By Jeffrey Crater and George David Banks
The United States and the Republic of Korea have enjoyed a close relationship on the research, development, and deployment of peaceful nuclear energy since the dawn of the nuclear era.
In 1956, the two nations signed a Nuclear Cooperation Agreement on the Non-Military Uses of Nuclear Energy. Two years later, a research reactor was built using U.S. fuel under President Dwight Eisenhower’s Atoms for Peace Program.
In the ensuing decades, the nuclear alliance between the United States and the Republic of Korea (ROK) has grown steadily and produced economic, safety, technological, and nonproliferation benefits for both countries.
Today, the ROK is a country of more than 50 million people with an advanced economy that is the eighth most energy intensive in the world. The nation has 25 operating nuclear facilities – the sixth largest nuclear reactor fleet in the world – which it relies on for one-third of its electricity generation.
The Republic of Korea’s experience with nuclear energy has made it an international leader in the development and manufacture of commercial nuclear technology with domestic vendors and manufacturers capable of fulfilling almost any civilian nuclear order. The country also has a sophisticated nuclear energy research and development program.
The ROK’s robust nuclear industry provides an important counterbalance to China, which is rapidly expanding its own expertise in the nuclear field, including their own reactor design for the global market and a colossal nuclear manufacturing capability. If left unchecked, China could quickly become the global leader in commercial nuclear technology – a development that would enhance Beijing’s political influence at U.S. expense.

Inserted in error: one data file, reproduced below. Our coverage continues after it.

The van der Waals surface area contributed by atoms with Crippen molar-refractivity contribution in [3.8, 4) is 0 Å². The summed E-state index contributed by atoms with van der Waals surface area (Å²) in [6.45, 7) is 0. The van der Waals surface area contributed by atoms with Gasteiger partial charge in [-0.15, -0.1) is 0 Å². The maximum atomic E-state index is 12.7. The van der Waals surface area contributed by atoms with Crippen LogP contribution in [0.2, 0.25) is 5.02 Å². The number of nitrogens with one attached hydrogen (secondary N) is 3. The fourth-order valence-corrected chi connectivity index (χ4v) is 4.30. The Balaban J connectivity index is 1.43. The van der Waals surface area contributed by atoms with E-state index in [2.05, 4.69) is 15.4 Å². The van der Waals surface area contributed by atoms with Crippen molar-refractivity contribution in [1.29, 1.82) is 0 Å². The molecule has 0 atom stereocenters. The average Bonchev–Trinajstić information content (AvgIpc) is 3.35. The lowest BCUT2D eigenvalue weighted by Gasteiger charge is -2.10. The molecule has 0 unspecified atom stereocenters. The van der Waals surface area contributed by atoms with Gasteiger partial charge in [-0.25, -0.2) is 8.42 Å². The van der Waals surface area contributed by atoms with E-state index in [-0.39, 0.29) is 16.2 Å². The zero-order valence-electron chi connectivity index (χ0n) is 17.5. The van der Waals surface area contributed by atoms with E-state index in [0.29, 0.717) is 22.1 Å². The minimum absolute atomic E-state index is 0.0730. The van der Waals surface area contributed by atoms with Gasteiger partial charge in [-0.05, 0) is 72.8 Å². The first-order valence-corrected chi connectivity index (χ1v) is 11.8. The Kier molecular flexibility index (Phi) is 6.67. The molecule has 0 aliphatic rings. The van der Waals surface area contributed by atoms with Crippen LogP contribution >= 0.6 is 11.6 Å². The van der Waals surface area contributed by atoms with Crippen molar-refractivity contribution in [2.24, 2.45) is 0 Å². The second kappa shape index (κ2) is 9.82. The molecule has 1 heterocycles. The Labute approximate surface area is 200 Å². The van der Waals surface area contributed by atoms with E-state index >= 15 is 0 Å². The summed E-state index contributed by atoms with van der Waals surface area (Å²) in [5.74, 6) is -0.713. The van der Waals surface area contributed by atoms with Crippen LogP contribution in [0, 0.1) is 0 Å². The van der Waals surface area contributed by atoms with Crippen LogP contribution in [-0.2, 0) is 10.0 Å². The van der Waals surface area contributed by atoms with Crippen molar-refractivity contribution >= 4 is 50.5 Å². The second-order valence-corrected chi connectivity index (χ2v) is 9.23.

The decline of the U.S. civil nuclear sector and Japan’s shift away from nuclear energy on the heels of the 2011 Fukushima Daiichi accident make the Republic of Korea’s leadership in the nuclear sector all the more important.
A closer partnership with the U. S. would further bolster research into advanced nuclear energy, promote U.S.-ROK nuclear technology exports, and enhance the political influence of both countries in global nonproliferation and safety.
It would also allow the ROK to reduce its growing stockpile of spent nuclear fuel. The country’s size and population density offer limited options for disposing of spent fuel, increasing its reliance on interim dry cask storage. Existing reactor sites are projected to run out of spent fuel storage capacity by 2024.
To address the growing challenge, Seoul is seeking approval from the United States to recycle spent fuel to reduce waste and generate fuel for next-generation fast reactors under development.
While the ROK’s pursuit of advanced fuel cycle capabilities is controversial in nonproliferation circles, transparency and deployment of advanced technologies can ensure the continued peaceful use of nuclear power consistent with existing non-proliferation treaties. Enhanced bilateral cooperation would also promote safer nuclear power through the development of more secure reactor designs.
If the United States wishes to counterbalance a likely Chinese monopoly on civil nuclear technology exports and what that could mean for geopolitics, Washington must take steps now to expand its existing civilian nuclear alliances. Given Japan’s post-Fukushima struggles, the United States should place its largest bet on the ROK, a country with shared common values and strategic interests.
With more than 50 years of peaceful nuclear energy cooperation and friendship, Washington should demonstrate that close bond by considering requests from Seoul to expand the terms of bilateral cooperation in civilian nuclear energy. With the decline of its own domestic civil nuclear program, the United States needs Seoul’s strategic vision and prowess to help maintain an influential voice in global nonproliferation and nuclear safety matters.